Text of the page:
Some people may decide that they would rather save on the labour cost and build a driveway themselves.
The ability to do this will vary depending on the material you are planning on choosing, for example, a resin bound driveway would require specialist equipment and expertise to install properly – this, therefore, may warrant paying a professional do complete the job for you.
We explore what is and isn’t possible for the driveway surface you might go for below.
The most difficult part of the tarmac driveways is making sure the drainage is added to the driveway.
Many people may overlook that tarmac is impermeable, therefore any runoff water will need to go somewhere – or else it will be left standing.
Seeking outside help may be warranted to ensure this step is executed effectively.
2. Block Paving
Anyone with experience laying block paving already should find a DIY job fairly straight forward.
The hardest part for any block paving driveway is ensuring the pattern is executed correctly, therefore if you are unable to do this it may be worth either going for a simple mono-color design or paying a professional company.
Gravel is generally quite a straight forward processes. A point to consider is to ensure the weed membrane is installed correctly to make sure the weed growth through the gravel is controlled.
There are several things to consider when installing concrete, such as preparing the foundations, installing the iron rods and installing drainage.
Due to the complexity, it might be worth hiring a specialist firm to install your concrete driveway Sydney.
Resin driveways are highly complex and will most likely require a professional proficient in installing driveways using the material to do so.
Installing a DIY is certainly possible – however, you should expect it to take you considerably longer than paying a professional company to do so.
Upgrading Current Driveway
If you are looking to upgrade your current driveway using the same material that is currently there, the cost of the job will depend on how much you want to upgrade for most surfaces.
Tarmac is the easiest to upgrade as you can just lay another layer on top of the current tarmac driveway.
Upgrading block paving cost will depend on the extent of the work you require. If you are merely replacing a small patch/section, this could be a very cheap job.
If you are looking to overhaul the whole driveway – expect to pay considerably more.
Gravel driveways generally do not need to be upgraded, however, they do need to be regularly shaped and compacted to ensure large holes and divots do not appear.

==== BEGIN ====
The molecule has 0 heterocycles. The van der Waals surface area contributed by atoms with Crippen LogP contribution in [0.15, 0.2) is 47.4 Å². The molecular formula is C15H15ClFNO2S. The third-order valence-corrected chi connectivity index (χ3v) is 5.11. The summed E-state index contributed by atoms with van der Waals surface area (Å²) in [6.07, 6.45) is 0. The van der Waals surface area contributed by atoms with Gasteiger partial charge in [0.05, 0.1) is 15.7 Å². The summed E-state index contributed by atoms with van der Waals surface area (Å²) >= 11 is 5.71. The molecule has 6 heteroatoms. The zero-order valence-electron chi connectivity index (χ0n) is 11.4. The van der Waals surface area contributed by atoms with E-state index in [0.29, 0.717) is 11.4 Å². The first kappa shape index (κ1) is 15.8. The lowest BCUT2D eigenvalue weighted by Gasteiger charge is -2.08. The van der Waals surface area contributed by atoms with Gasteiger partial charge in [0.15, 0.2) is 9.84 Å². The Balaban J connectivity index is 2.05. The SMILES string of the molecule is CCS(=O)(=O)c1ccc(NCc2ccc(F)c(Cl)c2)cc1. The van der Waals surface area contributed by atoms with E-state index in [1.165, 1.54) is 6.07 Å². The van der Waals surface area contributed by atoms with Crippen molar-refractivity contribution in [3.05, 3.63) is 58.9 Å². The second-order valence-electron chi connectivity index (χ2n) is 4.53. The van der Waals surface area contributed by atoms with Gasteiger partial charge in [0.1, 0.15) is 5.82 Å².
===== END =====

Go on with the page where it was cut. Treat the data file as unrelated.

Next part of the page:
If you have an under-maintained concrete driveway, you will most likely need to replace the whole driveway and start afresh.
Given the advancements in technology, this could mean installing a new type of concrete that is permeable – something to consider if this is a job you are planning to start.
As you can see, depending on the surface there are a few things to consider if you are looking to upgrade your existing driveway.
Is Upgrading your Driveway Right for you?
Some properties have an existing driveway and may be looking to either change the driveway material or upgrade the current one to bring it into the 21st century. Both have their merits and we consider them below.
How much this will cost and how long it will take is highly dependant on the surface you currently have and what you want to change it to.
If you are considering changing your current surface to a tarmac driveway, this can be relatively inexpensive and wouldn’t require you to dig it the current driveway as the tarmac will be laid on top the existing driveway.
For any other surface change i.e. going to block paving, gravel, stone or resin, the current driveway will need to be dug up down to the base as a fresh area will need to be prepared for these materials.
This could be quite an expensive job – depending on how much waste removal would be required.
Environmental Considerations for Your New Driveway
Placing a driveway can be an exciting period for many households. One facet that should be considered when selecting the surface is how will your driveway affect your local surroundings.
The most direct effect is always the amount of runoff water from impermeable surfaces. Installations of tarmac and concrete driveways are the major culprits for this.
As urban areas have become more built up to cater to everyday city life, the amount of permeable materials has reduced considerably, increasing the over-reliance on drainage being sufficient to cope with heavy rainfall.
What we have seen is the rate of flooding increases as the draining systems struggle to cope with the amount of water that is required to be drained over extended periods of heavy rainfall.
Households could play their part in helping to reduce this effect by installing driveways that are permeable, which means there is less runoff water that has to go through the drainage system.
Materials such as block paving, gravel, and permeable concrete are the best to combat this.